I never was a big fan of Seinfeld. Can't really explain why; it's not like I disliked it. But obviously many people enjoyed it, and it remains a part of modern pop culture. Perhaps it's biggest contribution is Festivus - a holiday for the "rest of us" who weren't big on celebrating Christmas, Hanukkah, or Kwanza. For those of you who watched Seinfeld even less than I did, part of the Festivus celebration was the "airing of grievances".
Ever since the Big Ten Championship Game debacle, many Husker fans have expressed dismay with what happened. CN's Brian Towle and Brandon Cavanaugh have provided their perspective on the state of the program, and I encourage you to read them if you haven't already. I don't necessarily agree with everything they've said, though. Doesn't make their opinions wrong or bad, mind you. I just have a different take.
Some of what has been said (not just Brian and Brandon, I must add) comes off as a Festivus' style "airing of grievances". I hope it's cathartic. But when you dig in, there's a few things that don't really add up. Not all of it, mind you. Nebraska's defense was epicly bad against Wisconsin. Wasn't a whole lot better against Georgia. And yes, the numbers rivaled some of Kevin Cosgrove's worst performances.
Some have tried to raise the echoes of 2007, pointing out that Bill Callahan was fired for having a defense that bad. That's half true. Bill Callahan had a bad defense in 2007. He also had a bad offense, at least while Sam Keller was the quarterback. Remember those first two games of October 2007? Missouri was up two scores before ESPN even switched over to the game, and cruised to a 41-6 victory. The next weekend, Oklahoma State cruised to a 38-0 halftime lead in Lincoln. That's right: in six quarters of football, Nebraska was outscored 79-6 and didn't score a single touchdown. Nebraska also failed to dent the goal line in another four consecutive quarters in the next two games against Texas A&M and Texas. Yes, we saw some bad defense in 2012, but it wasn't anywhere near as bad as 2007. This season's "miracle comebacks" were against teams like Michigan State, not Ball State. Just a little bit of a difference.
People have also thrown out Tom Osborne's rationale for firing Callahan back in his face:
"It isn’t just a matter of wins and losses; it’s how you do it. If you lose by a field goal and play well, that’s a little bit different than getting blown out three or four times. I tried to make sure that they completely understood. It isn’t all about winning and losing. Believe me, I understand that. If you lose a fairly large number of games by a significant margin and you have fairly good players, which I think we do, then I think there are some systemic issues. I think the players were treated well. But there was something wrong evidently."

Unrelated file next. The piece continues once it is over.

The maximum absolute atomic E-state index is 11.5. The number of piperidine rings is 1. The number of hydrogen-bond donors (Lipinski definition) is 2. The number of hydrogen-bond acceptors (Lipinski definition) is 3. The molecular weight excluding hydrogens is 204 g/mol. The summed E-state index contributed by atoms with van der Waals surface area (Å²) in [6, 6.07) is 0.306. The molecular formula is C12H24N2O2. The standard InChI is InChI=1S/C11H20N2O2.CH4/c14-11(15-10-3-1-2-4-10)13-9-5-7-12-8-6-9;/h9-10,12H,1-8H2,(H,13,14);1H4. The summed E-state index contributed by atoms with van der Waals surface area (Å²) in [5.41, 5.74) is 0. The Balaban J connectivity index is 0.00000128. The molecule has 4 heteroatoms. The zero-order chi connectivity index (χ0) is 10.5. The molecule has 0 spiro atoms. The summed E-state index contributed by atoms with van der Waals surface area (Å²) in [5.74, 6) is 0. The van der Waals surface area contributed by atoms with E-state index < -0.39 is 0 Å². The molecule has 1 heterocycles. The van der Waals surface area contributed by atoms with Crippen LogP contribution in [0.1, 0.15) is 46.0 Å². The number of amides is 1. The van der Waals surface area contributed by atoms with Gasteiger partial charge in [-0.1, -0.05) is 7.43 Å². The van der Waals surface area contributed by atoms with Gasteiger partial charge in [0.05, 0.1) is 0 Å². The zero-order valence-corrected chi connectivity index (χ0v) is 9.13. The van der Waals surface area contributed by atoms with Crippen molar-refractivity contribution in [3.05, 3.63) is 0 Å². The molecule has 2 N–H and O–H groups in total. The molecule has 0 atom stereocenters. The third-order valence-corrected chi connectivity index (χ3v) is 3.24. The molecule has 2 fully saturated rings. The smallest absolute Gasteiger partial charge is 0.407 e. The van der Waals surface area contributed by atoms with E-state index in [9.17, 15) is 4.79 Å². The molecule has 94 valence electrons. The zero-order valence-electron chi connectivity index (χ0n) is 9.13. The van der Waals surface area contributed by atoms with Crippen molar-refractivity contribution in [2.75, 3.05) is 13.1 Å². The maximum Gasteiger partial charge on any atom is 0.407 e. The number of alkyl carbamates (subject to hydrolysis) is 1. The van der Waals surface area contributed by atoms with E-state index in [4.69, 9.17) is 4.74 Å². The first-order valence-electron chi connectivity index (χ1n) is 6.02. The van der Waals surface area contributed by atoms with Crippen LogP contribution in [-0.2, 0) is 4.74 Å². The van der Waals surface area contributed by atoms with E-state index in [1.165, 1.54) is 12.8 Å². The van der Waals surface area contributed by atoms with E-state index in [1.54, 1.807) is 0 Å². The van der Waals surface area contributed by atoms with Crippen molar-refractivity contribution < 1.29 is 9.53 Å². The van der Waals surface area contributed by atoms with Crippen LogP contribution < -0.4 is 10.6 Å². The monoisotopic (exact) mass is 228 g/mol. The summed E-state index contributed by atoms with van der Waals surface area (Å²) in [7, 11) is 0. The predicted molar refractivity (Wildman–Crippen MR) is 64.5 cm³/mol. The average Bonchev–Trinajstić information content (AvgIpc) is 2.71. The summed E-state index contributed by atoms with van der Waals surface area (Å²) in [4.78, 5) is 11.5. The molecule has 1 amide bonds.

Yes, Nebraska had four losses this season, and those were four games where Nebraska didn't play well. But a six point loss is not a blowout. A 14 point loss to Georgia where the game was tied at the start of the fourth quarter was not a blowout. Now, two blowout losses are a bad thing, but that's not the quite the same situation as 2007.
Some fans don't like Taylor Martinez. He's not a media friendly guy like Peyton Manning. He doesn't even make you want to root for him like a Joe Ganz or Zac Taylor. But he puts up big numbers both with his legs and now with his arm. Yes, ball security is still an issue at times. But the idea that an all-Big Ten quarterback should have been benched gets more and more absurd every day. It's OK not to like him. It's OK to point out his weaknesses. But he's Nebraska's best quarterback since Eric Crouch.
Some people don't like Bo Pelini's animated nature on the sideline. That's his nature, and he's never going to completely change. It isn't always negative, though.
He has tried to reign himself in on the sideline the last years, though he still gives an earful to players that make mistakes. But if you think that this somehow damages Pelini's relationship with players, you are absolutely and completely wrong. Will Compton heard the criticism on the radio, and sought out the media to put that idea to rest.
"People don't understand or know what's being said (on the sideline)," Compton said. "Yeah, it might look bad. But people have to realize we're out there, bullets are flying, comments are going to be made. At the end of the day, (Pelini's) our leader. We look to him. This program is coach Bo. We wouldn't be where we are today without him. I don't want people thinking the wrong thing about him."